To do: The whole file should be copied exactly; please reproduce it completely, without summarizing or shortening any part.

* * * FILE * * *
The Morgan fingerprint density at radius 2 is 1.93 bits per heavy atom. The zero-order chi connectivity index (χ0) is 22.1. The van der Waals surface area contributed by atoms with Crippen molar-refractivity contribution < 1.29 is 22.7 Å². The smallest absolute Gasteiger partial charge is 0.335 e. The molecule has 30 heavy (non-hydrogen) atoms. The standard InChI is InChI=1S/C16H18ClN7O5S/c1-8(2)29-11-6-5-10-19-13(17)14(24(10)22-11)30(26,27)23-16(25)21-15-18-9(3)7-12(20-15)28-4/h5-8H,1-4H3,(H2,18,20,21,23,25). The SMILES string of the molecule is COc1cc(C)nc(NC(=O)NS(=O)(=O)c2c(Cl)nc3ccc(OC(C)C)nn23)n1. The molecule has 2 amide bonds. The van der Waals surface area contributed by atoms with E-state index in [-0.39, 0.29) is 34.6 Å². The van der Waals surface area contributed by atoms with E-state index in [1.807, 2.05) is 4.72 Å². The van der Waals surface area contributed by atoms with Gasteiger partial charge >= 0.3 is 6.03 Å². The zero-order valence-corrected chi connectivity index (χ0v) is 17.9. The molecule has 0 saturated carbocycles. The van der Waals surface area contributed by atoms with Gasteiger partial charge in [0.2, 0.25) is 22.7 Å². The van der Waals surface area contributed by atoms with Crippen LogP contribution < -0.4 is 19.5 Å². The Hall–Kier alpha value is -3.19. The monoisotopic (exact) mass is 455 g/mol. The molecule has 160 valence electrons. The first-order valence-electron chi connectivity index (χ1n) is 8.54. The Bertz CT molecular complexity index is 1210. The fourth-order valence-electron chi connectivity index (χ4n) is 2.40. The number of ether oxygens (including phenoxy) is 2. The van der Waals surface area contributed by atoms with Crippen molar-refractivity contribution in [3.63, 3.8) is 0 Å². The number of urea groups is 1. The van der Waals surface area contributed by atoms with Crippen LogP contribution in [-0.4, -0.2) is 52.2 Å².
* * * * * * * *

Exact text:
The Morgan fingerprint density at radius 2 is 1.93 bits per heavy atom. The zero-order chi connectivity index (χ0) is 22.1. The van der Waals surface area contributed by atoms with Crippen molar-refractivity contribution < 1.29 is 22.7 Å². The smallest absolute Gasteiger partial charge is 0.335 e. The molecule has 30 heavy (non-hydrogen) atoms. The standard InChI is InChI=1S/C16H18ClN7O5S/c1-8(2)29-11-6-5-10-19-13(17)14(24(10)22-11)30(26,27)23-16(25)21-15-18-9(3)7-12(20-15)28-4/h5-8H,1-4H3,(H2,18,20,21,23,25). The SMILES string of the molecule is COc1cc(C)nc(NC(=O)NS(=O)(=O)c2c(Cl)nc3ccc(OC(C)C)nn23)n1. The molecule has 2 amide bonds. The van der Waals surface area contributed by atoms with E-state index in [-0.39, 0.29) is 34.6 Å². The van der Waals surface area contributed by atoms with E-state index in [1.807, 2.05) is 4.72 Å². The van der Waals surface area contributed by atoms with Gasteiger partial charge >= 0.3 is 6.03 Å². The zero-order valence-corrected chi connectivity index (χ0v) is 17.9. The molecule has 0 saturated carbocycles. The van der Waals surface area contributed by atoms with Gasteiger partial charge in [0.2, 0.25) is 22.7 Å². The van der Waals surface area contributed by atoms with Crippen LogP contribution < -0.4 is 19.5 Å². The Hall–Kier alpha value is -3.19. The monoisotopic (exact) mass is 455 g/mol. The molecule has 160 valence electrons. The first-order valence-electron chi connectivity index (χ1n) is 8.54. The Bertz CT molecular complexity index is 1210. The fourth-order valence-electron chi connectivity index (χ4n) is 2.40. The number of ether oxygens (including phenoxy) is 2. The van der Waals surface area contributed by atoms with Crippen molar-refractivity contribution in [3.63, 3.8) is 0 Å². The number of urea groups is 1. The van der Waals surface area contributed by atoms with Crippen LogP contribution in [-0.4, -0.2) is 52.2 Å².